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We have previously blogged about the Food and Drug Administration’s year of listening and information-gathering related to products containing cannabis or cannabis-derived compounds since the 2018 Farm Bill removed “hemp” from the federal Controlled Substances Act. Among other things, the Agency issued a call for scientific information on a variety of topics identified in this April 3, 2019 notice; opened a public docket to receive written comments in response to those questions (docket no. FDA-2019-N-1482); and convened a public hearing in May 2019 to hear from stakeholders directly. Our summary of that May 31st hearing, which also provides an overview of the legal and regulatory landscape post-2018 Farm Bill, is available here. This intensive period of evaluation was led by an internal working group charged with making recommendations for the open scientific, technical, and policy questions created by the new legal status of hemp.
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Do You Want Fries With That?

October 11, 2019 | Blog | By Daniel Herling

The old joke of “what do Philosophy majors ask at their first job?” takes on a new meaning in the world of Prop 65. On October 7, 2019, the California Chamber of Commerce filed a lawsuit in Federal court for the Eastern District of California (Complaint) challenging Proposition 65 warnings for food that contain the chemical Acrylamide.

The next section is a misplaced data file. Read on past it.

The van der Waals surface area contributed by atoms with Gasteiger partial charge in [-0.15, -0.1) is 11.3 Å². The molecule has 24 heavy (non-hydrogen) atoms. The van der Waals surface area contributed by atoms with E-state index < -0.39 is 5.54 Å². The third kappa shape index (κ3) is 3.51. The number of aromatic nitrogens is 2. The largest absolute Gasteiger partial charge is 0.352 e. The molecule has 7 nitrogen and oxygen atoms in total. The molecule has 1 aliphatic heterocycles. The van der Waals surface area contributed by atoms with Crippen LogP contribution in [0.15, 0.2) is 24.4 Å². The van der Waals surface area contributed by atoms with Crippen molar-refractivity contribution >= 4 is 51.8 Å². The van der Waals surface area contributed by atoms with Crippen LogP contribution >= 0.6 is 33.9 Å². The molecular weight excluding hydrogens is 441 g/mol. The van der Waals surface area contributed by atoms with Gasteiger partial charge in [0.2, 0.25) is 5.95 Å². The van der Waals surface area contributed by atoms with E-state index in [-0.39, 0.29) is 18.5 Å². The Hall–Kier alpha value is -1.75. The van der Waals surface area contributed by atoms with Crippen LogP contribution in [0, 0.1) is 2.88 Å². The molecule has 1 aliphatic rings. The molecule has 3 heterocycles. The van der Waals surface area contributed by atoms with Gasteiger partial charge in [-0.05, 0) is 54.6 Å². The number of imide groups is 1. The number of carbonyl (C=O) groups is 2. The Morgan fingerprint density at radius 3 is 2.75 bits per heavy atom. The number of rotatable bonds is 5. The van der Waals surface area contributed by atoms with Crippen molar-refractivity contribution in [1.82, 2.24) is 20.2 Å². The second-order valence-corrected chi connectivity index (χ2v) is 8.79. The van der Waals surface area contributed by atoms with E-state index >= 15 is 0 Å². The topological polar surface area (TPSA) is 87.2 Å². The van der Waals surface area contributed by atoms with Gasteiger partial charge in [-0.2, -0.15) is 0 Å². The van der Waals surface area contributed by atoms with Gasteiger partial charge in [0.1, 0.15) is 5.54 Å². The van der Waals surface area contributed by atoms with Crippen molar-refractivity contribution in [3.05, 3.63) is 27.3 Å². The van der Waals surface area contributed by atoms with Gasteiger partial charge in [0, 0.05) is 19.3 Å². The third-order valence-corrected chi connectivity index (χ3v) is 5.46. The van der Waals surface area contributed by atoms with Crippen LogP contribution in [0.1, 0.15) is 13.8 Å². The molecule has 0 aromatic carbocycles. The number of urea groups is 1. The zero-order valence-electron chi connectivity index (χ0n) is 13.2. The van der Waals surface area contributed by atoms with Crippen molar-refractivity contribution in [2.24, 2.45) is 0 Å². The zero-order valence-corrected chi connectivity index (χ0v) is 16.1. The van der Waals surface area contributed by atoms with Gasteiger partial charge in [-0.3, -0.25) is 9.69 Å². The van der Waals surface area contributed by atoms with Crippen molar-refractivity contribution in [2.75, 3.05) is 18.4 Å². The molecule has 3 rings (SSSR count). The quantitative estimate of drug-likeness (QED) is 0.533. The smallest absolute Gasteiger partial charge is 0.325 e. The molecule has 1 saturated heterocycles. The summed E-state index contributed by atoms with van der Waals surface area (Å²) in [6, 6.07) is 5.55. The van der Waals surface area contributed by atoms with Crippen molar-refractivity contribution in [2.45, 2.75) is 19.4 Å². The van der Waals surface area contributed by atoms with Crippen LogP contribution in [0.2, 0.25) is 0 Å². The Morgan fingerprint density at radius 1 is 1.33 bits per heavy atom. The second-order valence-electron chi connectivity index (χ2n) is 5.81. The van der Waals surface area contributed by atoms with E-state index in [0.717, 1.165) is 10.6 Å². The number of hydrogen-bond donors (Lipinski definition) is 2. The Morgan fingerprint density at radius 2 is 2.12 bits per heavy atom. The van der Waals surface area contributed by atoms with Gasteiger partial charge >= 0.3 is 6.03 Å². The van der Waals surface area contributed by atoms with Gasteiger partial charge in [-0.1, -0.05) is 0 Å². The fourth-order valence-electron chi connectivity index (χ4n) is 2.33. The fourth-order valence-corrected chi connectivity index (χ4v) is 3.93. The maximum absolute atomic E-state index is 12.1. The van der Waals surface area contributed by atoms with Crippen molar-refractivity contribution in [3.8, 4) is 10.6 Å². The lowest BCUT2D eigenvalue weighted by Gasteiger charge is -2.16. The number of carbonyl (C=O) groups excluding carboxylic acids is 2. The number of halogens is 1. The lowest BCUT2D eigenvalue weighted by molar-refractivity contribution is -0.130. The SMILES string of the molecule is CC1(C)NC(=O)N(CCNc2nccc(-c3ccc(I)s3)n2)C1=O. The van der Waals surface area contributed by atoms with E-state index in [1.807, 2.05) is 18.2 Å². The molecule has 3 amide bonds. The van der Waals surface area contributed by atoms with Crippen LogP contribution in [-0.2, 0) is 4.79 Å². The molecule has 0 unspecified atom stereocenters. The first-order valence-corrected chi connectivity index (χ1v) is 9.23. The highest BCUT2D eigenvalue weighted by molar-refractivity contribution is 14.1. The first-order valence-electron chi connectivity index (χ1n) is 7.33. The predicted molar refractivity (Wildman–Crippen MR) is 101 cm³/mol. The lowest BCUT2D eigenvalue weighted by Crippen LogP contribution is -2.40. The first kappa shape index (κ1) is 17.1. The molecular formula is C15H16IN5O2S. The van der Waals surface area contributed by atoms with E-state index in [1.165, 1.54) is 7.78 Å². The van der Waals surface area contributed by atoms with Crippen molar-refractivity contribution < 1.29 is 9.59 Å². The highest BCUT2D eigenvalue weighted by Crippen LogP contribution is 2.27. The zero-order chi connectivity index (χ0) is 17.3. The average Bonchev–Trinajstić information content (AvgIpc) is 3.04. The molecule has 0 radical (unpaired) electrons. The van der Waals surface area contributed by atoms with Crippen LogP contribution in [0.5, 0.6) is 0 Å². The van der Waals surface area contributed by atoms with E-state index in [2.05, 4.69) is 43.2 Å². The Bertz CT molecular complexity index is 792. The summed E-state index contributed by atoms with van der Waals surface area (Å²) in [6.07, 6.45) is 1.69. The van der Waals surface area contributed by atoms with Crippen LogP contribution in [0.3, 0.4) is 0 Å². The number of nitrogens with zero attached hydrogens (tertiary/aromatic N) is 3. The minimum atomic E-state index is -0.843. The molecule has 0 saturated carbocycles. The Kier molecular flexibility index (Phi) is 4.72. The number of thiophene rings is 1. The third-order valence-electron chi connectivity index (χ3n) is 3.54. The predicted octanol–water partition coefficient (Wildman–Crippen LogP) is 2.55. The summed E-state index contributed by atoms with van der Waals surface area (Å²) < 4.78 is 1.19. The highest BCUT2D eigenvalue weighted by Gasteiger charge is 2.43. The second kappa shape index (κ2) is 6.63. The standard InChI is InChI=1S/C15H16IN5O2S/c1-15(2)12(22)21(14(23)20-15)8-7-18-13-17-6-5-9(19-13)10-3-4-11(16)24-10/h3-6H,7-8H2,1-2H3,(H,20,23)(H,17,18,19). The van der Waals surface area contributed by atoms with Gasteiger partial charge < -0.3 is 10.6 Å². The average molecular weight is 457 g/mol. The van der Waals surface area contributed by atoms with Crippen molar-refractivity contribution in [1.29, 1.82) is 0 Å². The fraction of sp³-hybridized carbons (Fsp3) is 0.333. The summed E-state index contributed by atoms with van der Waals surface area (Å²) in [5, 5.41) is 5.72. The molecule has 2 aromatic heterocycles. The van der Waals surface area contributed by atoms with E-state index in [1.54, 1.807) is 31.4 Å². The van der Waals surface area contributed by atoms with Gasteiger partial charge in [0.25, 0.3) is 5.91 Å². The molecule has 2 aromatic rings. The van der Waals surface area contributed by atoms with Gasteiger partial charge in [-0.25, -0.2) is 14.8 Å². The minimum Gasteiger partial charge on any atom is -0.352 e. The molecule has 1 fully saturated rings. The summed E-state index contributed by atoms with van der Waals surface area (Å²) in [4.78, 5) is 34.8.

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Highlights of the FTC’s Workshop on Made in the USA Claims

October 3, 2019 | Blog | By Daniel Herling, Margaret Jewett

In Fleetwood Mac’s magnum opus, “Landslide,” Stevie Nicks croons, “Well, I’ve been ‘fraid of changin’ ‘cause I’ve built my life around you.” The FTC’s recent workshop on Made in the USA claims reveals a similar hesitancy to evolve, although panel discussions may presage altered approaches to enforcement of these claims. This workshop, held on September 26, consisted mainly of three panel discussions on various aspects of this issue.
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I suspect that we’ve all had this experience.  You’ve finished a long day of work, had dinner, and have cozied up on the couch with a glass of wine to watch a re-run of your favorite TV show.  The show goes to commercial and all of a sudden, plastered across your screen, there is an “important consumer alert” concerning the alleged dangers of a particular prescription drug and that “if you or a loved one have been injured” to contact this law firm. 
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Commissioner Bob Adler Elected Vice-Chairman of the CPSC, Making Him Acting Chairman of the Agency

September 13, 2019 | Blog | By Charles Samuels, Shawn Skolky, Evelyn French